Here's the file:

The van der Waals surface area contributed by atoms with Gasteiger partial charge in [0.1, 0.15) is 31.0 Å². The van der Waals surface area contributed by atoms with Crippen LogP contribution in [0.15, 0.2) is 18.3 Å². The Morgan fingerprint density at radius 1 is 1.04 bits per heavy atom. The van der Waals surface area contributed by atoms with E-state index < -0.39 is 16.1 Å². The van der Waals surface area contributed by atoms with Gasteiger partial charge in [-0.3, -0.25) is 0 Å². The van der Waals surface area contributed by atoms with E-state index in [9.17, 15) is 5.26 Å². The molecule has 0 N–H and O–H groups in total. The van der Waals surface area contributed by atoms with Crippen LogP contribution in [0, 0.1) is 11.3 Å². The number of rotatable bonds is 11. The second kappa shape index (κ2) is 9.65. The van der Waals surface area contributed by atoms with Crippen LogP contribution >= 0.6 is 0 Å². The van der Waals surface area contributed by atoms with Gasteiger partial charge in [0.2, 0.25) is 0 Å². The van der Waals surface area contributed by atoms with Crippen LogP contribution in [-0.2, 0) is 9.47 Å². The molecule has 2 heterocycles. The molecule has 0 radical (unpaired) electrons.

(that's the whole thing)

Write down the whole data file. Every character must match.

The van der Waals surface area contributed by atoms with Gasteiger partial charge in [0.1, 0.15) is 31.0 Å². The van der Waals surface area contributed by atoms with Crippen LogP contribution in [0.15, 0.2) is 18.3 Å². The Morgan fingerprint density at radius 1 is 1.04 bits per heavy atom. The van der Waals surface area contributed by atoms with E-state index < -0.39 is 16.1 Å². The van der Waals surface area contributed by atoms with Gasteiger partial charge in [-0.3, -0.25) is 0 Å². The van der Waals surface area contributed by atoms with E-state index in [9.17, 15) is 5.26 Å². The molecule has 0 N–H and O–H groups in total. The van der Waals surface area contributed by atoms with Crippen LogP contribution in [0, 0.1) is 11.3 Å². The number of rotatable bonds is 11. The second kappa shape index (κ2) is 9.65. The van der Waals surface area contributed by atoms with Crippen LogP contribution >= 0.6 is 0 Å². The van der Waals surface area contributed by atoms with Gasteiger partial charge in [0.2, 0.25) is 0 Å². The van der Waals surface area contributed by atoms with Crippen LogP contribution in [-0.2, 0) is 9.47 Å². The molecule has 2 heterocycles. The molecule has 0 radical (unpaired) electrons.